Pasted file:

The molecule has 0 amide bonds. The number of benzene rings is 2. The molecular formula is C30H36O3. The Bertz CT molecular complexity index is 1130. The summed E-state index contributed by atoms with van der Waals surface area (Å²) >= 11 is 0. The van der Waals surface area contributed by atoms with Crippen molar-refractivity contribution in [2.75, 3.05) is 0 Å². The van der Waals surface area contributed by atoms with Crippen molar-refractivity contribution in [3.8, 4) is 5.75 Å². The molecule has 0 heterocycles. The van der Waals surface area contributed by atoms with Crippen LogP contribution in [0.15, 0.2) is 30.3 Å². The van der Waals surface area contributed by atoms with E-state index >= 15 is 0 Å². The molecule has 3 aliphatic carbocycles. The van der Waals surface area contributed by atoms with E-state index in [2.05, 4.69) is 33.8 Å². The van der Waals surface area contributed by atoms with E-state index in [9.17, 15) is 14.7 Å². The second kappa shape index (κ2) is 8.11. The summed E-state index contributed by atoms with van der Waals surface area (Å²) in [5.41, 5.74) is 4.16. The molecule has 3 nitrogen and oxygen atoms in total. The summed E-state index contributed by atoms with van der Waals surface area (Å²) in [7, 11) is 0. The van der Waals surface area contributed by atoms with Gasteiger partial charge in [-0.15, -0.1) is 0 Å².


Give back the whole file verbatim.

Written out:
The molecule has 0 amide bonds. The number of benzene rings is 2. The molecular formula is C30H36O3. The Bertz CT molecular complexity index is 1130. The summed E-state index contributed by atoms with van der Waals surface area (Å²) >= 11 is 0. The van der Waals surface area contributed by atoms with Crippen molar-refractivity contribution in [2.75, 3.05) is 0 Å². The van der Waals surface area contributed by atoms with Crippen molar-refractivity contribution in [3.8, 4) is 5.75 Å². The molecule has 0 heterocycles. The van der Waals surface area contributed by atoms with Crippen LogP contribution in [0.15, 0.2) is 30.3 Å². The van der Waals surface area contributed by atoms with E-state index >= 15 is 0 Å². The molecule has 3 aliphatic carbocycles. The van der Waals surface area contributed by atoms with E-state index in [2.05, 4.69) is 33.8 Å². The van der Waals surface area contributed by atoms with E-state index in [9.17, 15) is 14.7 Å². The second kappa shape index (κ2) is 8.11. The summed E-state index contributed by atoms with van der Waals surface area (Å²) in [5.41, 5.74) is 4.16. The molecule has 3 nitrogen and oxygen atoms in total. The summed E-state index contributed by atoms with van der Waals surface area (Å²) in [7, 11) is 0. The van der Waals surface area contributed by atoms with Gasteiger partial charge in [-0.15, -0.1) is 0 Å².